The influence of internal surface treatments on tensile bond strength for two ceramic systems

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2007-09-01

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Operative Dentistry Inc

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Statement of the Problem: the ceramic composition and surface microstructure of all-ceramic restorations are important components of an effective bonding substrate. Hydrofluoric acid and sandblasting are well-known procedures for surface treatment; however, surface treatment for high alumina-containing and lithium disilicate ceramics have not been fully investigated.Purpose: This in vitro study evaluated the tensile bond strength of resin cement to two types of ceramic systems with different surface treatments.Methods and Materials: Thirty specimens of each ceramic system were made according to the manufacturer's instructions and embedded in polyester resin. Specimens of In-Ceram Alumina [1] and IPS Empress 2 [E] were distributed to three groups with differing surface treatments (n=10): sandblasting with 50 jam aluminum oxide (APA); sandblasting with 110 pm aluminum oxide modified with silica particles (ROCATEC System-RS); a combination of sandblasting with APA and 10% hydrofluoric acid etching (HA) for two minutes on In-Ceram and for 20 seconds for IPS Empress 2. After the respective surface treatments, all the specimens were silanated, and Rely-X resin cement was injected onto the ceramic surface and light polymerized. The specimens were stored in distilled water at 37 degrees C for 24 hours and thermally cycled 1,100 times (5 degrees C/55 degrees C). The tensile bond strength test was performed in a universal testing machine at a 0.5 mm/minute crosshead speed.Results: the mean bond strength values (AWa) for IPS Empress 2 were 12.01 +/- 5.93 (EAPA), 10.34 +/- 1.77 (ERS) and 14.49 +/- 3.04 (EHA). The mean bond strength values for In-Ceram Alumina were 9.87 +/- 2.40 JAPA) and 20.40 +/- 6.27 (IRS). All In-Ceram specimens treated with 10% hydrofluoric acid failed during thermal cycling.Conclusion: the Rocatec system was the most effective surface treatment for In-Ceram Alumina ceramics; whereas, the combination of aluminum oxide sandblasting and hydrofluoric acid etching for 20 seconds worked more effectively for Empress 2 ceramics.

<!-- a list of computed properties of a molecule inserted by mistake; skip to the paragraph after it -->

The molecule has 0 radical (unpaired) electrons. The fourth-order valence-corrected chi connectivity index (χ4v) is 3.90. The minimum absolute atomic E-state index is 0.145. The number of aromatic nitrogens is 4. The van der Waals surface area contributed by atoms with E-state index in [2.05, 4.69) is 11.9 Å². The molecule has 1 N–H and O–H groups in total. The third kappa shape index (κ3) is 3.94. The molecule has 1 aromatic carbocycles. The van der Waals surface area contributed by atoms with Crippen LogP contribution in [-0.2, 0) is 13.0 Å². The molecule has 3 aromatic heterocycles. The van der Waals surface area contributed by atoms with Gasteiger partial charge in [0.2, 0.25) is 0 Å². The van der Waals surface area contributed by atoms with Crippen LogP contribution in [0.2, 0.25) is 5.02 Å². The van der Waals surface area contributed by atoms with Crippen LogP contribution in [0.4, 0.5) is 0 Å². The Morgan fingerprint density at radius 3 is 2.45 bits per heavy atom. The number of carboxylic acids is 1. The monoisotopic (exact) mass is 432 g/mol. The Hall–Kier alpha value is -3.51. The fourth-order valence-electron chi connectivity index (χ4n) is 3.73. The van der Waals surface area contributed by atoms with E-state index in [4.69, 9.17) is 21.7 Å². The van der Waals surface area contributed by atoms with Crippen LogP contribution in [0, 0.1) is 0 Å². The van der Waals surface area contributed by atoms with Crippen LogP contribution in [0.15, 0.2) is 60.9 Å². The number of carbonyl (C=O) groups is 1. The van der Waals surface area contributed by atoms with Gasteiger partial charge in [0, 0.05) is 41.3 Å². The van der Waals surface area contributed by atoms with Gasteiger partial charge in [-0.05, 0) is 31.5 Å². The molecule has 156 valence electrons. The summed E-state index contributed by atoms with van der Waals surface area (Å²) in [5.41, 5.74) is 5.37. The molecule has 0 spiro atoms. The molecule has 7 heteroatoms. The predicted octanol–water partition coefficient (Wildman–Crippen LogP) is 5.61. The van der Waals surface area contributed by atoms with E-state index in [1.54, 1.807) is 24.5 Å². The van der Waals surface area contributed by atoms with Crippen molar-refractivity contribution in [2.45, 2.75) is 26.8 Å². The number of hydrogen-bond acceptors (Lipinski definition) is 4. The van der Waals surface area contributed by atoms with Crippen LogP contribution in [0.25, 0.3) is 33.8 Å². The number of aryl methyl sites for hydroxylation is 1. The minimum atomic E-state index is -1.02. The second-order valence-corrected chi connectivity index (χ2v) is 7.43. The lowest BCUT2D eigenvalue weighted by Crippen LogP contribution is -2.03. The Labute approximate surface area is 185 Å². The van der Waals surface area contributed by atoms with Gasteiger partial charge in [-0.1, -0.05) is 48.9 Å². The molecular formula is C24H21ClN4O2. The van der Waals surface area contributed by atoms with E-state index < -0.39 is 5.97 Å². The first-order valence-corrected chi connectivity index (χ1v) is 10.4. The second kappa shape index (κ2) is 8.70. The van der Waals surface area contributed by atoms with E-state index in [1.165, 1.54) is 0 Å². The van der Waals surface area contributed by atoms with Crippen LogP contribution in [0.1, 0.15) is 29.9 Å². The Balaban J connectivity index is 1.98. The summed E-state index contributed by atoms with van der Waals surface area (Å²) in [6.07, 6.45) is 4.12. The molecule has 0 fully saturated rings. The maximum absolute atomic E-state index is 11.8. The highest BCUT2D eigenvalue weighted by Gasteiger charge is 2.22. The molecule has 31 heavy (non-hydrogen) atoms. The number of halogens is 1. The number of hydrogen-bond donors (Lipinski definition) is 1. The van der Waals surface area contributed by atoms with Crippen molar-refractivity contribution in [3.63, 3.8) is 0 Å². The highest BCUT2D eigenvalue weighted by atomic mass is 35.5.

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Operative Dentistry. Indianapolis: Operative Dentistry Inc., v. 32, n. 5, p. 457-465, 2007.

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